Skip to main content

Pupils turn their backs on own social groups

Inner-city pupils in a recent survey criticised their own kind for making their schools worse, reports Ceri Williams

CHILDREN from working-class and ethnically-diverse backgrounds "demonise" inner-city schools because they contain pupils like themselves, says a new survey.

Dr Diane Reay and Helen Lucey, of King's College, London, have just released the preliminary results of their secondary school transfer survey, which they launched in 1999 and are due to complete in August.

Some 450 primary schoolchildren, from a mix of racial groups and mainly working-class backgrounds, came from two unnamed London boroughs. They were asked to rank 12 to 15 secondary schools in each of their boroughs or nearby boroughs. They were also asked to explain their comments.

Dr Reay said: "We found they demonised two to three schools in particular in each of the two boroughs on racial and ethnic grounds, even though these children were predominantly working classor from ethnically-diverse backgrounds. They also described the children as rough, unruly or stupid, a euphemism for (lower) class, and said they couldn't get on with learning. One Somalian refugee child said she would not go to a particular school because there were a lot of refugees there while an Asian child said he did not want to go to a school for a similar reason."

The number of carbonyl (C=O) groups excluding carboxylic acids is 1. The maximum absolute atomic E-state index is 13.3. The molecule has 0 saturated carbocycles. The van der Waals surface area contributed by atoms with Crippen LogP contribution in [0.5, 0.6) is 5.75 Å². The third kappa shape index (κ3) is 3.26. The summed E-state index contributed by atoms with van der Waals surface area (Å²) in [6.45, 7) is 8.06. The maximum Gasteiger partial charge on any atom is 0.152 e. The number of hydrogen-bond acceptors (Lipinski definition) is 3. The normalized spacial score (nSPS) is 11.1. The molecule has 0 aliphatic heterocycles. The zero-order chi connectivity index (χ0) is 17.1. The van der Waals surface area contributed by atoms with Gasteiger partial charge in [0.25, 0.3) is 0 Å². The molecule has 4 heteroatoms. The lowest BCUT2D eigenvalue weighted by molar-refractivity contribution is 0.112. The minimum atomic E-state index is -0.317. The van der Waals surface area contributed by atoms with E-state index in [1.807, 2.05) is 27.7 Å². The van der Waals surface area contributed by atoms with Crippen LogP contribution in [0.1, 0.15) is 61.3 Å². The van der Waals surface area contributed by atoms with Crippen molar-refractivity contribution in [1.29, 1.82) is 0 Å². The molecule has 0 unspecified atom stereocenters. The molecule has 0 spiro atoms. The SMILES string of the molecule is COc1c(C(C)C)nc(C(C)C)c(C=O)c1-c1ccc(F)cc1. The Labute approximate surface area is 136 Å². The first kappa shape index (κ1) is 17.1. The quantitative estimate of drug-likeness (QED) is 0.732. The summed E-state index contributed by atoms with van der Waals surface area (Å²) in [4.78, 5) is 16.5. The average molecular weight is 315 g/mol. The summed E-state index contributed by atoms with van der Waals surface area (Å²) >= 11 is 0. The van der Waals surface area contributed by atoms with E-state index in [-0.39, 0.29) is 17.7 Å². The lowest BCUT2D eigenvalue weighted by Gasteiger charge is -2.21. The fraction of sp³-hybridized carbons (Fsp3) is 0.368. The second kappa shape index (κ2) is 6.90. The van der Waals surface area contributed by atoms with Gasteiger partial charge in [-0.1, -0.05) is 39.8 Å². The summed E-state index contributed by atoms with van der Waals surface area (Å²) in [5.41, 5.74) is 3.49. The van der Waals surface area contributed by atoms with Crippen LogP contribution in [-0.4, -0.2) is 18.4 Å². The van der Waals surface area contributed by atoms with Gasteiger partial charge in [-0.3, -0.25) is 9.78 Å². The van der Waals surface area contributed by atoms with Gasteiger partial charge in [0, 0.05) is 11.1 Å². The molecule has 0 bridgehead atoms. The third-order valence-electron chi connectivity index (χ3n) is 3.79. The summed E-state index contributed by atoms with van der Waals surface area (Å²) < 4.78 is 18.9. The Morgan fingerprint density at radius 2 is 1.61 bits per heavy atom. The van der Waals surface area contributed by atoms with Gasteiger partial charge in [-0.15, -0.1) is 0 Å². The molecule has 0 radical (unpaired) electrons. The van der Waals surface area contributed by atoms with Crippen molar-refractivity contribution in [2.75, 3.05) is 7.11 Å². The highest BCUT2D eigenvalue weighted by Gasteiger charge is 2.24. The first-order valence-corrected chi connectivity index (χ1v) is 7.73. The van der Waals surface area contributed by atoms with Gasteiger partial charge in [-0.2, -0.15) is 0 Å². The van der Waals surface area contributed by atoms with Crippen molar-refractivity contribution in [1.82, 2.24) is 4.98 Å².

Dr Reay said it was difficult to explain why. "In my view they have bought into a white, middle-class perspective of inner-city schooling. We live in a society with classist and racist attitudes and perhaps they cannot insulate themselves from this and are taking on negative projections of themselves."

Meanwhile, the pupils described private schools as good. They admired schools that were free of racism and bullying and also schools with good teachers who were "firm but fair" and maintained discipline.

The study was funded by the Economic and Social Research Council.

Log in or register for FREE to continue reading.

It only takes a moment and you'll get access to more news, plus courses, jobs and teaching resources tailored to you